Rabaa dispersal mass trial of over 700 postponed to Feb. 6

Saturday 12-12-2015 05:45 PM
Rabaa dispersal mass trial of over 700 postponed to Feb. 6

Police forces break up Rabaa al-Adaweya sit-in on August 14, 2013 - Emad Ahmed/Aswat Masriya


CAIRO, Dec. 12 (Aswat Masriya) - In the first hearing of what is known as the "Rabaa dispersal case" Saturday, a Cairo court postponed proceedings to Feb. 6, when 739 defendants, including the Muslim Brotherhood's Supreme Guide, will face trial.    

The trial was postponed because the cage in which defendants are typically placed in court was not big enough to hold all of them. The judge ordered prosecutors to ensure the expansion of the cage is completed by the next hearing to avoid future postponements.

Defendants face charges of "assembly, show of force, premeditated murder," as well as intentional damage of property and possession of unlicensed firearms and material that can be considered explosive. They were referred to trial in August 2015, two years after the incident in question.

Rabaa Al-Adaweya Square in Cairo had hosted a mass sit-in organised in late June 2013 in solidarity with and to show support for president Mohamed Mursi and his administration, following Mursi's military ouster amid mounting protests against his rule. 

The encampment was maintained for weeks before it was violently dispersed on Aug. 14, 2013.

The number of people who were killed during the dispersal remains contested, with varying death tolls claimed by different sources.

While the state's Forensic Authority said in an updated death toll in late 2013 that 627 were killed in the dispersal, the state's National Council for Human Right said in March 2014 that the death toll was 632, including eight security personnel.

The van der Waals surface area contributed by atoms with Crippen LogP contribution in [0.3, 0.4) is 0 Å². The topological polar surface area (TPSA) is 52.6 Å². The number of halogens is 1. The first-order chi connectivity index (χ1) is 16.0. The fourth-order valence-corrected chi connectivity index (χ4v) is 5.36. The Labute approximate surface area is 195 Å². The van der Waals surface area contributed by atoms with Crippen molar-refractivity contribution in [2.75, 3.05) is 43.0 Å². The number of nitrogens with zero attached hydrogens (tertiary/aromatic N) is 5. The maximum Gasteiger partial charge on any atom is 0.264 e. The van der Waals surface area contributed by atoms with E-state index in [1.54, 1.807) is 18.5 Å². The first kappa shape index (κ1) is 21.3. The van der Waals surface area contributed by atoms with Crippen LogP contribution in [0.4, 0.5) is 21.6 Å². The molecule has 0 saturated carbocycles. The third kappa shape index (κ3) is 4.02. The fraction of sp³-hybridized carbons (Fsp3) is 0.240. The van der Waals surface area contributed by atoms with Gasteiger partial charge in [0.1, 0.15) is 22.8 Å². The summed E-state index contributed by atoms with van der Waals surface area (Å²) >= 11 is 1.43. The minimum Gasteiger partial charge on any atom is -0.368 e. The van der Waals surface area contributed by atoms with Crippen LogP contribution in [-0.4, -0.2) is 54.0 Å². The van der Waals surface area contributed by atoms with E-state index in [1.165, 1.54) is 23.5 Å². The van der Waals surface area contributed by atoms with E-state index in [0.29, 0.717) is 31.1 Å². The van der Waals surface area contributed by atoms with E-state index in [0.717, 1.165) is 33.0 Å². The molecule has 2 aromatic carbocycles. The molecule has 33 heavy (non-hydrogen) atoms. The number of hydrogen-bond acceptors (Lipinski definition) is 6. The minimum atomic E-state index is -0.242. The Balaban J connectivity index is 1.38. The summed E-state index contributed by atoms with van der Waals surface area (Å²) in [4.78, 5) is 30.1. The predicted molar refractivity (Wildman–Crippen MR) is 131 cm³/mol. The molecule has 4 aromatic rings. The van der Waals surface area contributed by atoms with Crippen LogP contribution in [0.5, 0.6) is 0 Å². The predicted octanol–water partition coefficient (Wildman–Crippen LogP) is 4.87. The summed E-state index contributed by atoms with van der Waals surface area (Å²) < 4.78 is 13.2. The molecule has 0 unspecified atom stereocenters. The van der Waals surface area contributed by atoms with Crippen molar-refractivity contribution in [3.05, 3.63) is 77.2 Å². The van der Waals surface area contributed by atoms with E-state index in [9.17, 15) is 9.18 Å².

But independent figures are higher. Wiki Thawra, a website that describes itself as a "statistical database of the Egyptian revolution," said 932 were killed in the incident. 

Human Rights Watch said in a report, issued one year after the dispersal, that security forces "killed a minimum of 817 people and more likely at least 1,000." 

The watchdog has described the dispersal as "the most serious incident of mass unlawful killings in modern Egyptian history."

Rabaa Square's name was changed recently to carry the name of assassinated Prosecutor General Hisham Barakat, whose motorcade was targeted in an attack by militants as he left his home on June 29, 2015.

In today's session, the court ordered the arrest of defendants who are still at large, including Mursi's son, Osama. 

Since Mursi's ouster, Brotherhood leaders and members have either been arbitrarily arrested and detained indefinitely or subjected to trials which human rights organizations have described as lacking due process.

Egypt listed the Brotherhood as a terrorist organisation in December 2013.

The state insists the Brotherhood is behind the violent wave of militancy which has targeted security personnel since mid-2013.

The Brotherhood continuously denies the accusations.

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